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Thursday, January 17, 2008, 06:05 pm PT (09:05 pm ET)

MacBook Air's processor riddle solved

Apple's new MacBook Air subnotebook raised eyebrows by using a mysterious new, ultra-compact Core 2 Duo processor. New research, however, reveals it to be a blend of old and new technology designed to make few sacrifices.

An in-depth study of the design by AnandTech founder Anand Lal Shimpi explains that the processor is actually based on Intel's 65 nanometer (65nm) Merom architecture with an 800MHz bus, first released in May of last year. All of Apple's current iMac, MacBook, and MacBook Pro models use some form of the processor at a higher clock speed.

But rather than struggle to fit the hot, standard-sized processor package into the tight confines of the Air's chassis — a feat deemed impossible by Jobs during the computer's introduction — Apple appears to have called on Intel to accelerate the release of an extra-small chip package not scheduled to arrive until the launch of the Montevina notebook platform in mid-2008.

"The MacBook Air uses the Intel Core 2 Duo Processor and Intel 965GMS chipset with integrated [graphics] using a new miniaturized package technology. This new CPU and chipset allows for approximately 60% reduction in total footprint," Intel explains in a response to the technology site.

The mixture of current and next-generation parts creates an unusual blend of performance characteristics. The new Core 2 Duo slots just above the Low Voltage (LV series) variants in terms of clock speed and power use — starting at 1.6GHz with 20 watts of thermal design power versus 1.4GHz and 17 watts — but is considerably more efficient than the regular mobile processor, which consumes 35 watts of peak power at a minimum 1.8GHz.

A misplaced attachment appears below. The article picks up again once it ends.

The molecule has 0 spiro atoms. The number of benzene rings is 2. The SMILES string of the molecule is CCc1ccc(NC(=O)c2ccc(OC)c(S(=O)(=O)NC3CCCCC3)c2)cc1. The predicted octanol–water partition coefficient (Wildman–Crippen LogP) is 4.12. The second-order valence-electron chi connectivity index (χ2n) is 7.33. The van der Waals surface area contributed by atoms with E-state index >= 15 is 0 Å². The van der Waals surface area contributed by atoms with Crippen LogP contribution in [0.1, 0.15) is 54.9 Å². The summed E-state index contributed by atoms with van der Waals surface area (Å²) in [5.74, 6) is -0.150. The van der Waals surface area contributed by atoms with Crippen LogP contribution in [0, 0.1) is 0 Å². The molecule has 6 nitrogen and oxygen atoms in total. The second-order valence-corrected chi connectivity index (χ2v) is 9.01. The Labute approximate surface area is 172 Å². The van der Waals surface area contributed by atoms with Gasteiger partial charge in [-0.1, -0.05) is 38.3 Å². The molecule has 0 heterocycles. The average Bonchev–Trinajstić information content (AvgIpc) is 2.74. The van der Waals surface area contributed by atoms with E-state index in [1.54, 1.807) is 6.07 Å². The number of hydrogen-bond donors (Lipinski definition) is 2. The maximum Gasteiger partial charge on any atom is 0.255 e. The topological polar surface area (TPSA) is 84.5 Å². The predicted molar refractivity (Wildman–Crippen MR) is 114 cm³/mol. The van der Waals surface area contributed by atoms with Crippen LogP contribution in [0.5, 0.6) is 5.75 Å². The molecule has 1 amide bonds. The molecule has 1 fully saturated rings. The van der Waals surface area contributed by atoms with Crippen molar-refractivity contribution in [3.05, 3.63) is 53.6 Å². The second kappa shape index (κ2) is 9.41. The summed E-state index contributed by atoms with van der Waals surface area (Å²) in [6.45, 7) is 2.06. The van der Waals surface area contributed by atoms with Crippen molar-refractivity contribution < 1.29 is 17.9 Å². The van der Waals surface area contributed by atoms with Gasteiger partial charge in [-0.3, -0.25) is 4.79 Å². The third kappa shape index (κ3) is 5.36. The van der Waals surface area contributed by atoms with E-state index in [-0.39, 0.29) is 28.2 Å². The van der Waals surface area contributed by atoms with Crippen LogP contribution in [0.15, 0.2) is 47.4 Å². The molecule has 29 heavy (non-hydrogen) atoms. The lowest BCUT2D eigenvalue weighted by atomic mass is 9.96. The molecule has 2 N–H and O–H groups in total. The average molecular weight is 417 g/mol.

MacBook Air's Core 2 Duo


Apple may have been making "tradeoffs" to get the finished MacBook Air on the market in time, Lal Shimpi speculates.

As for the reason behind choosing the new variant instead of stock low or ultra-low voltage Core 2 models, the report suggests only that Apple's main concern was to avoid the low speeds of these chips while compromising as little as possible on energy efficiency or heat.

"Performance appears to be all but solved [for subnotebooks]," Lal Shimpi says. "The fact that Apple can cram a nearly-2GHz Core 2 Duo into the MacBook Air either means that Moore's law has caught up with our desires or Apple is going to make it so you can no longer have children."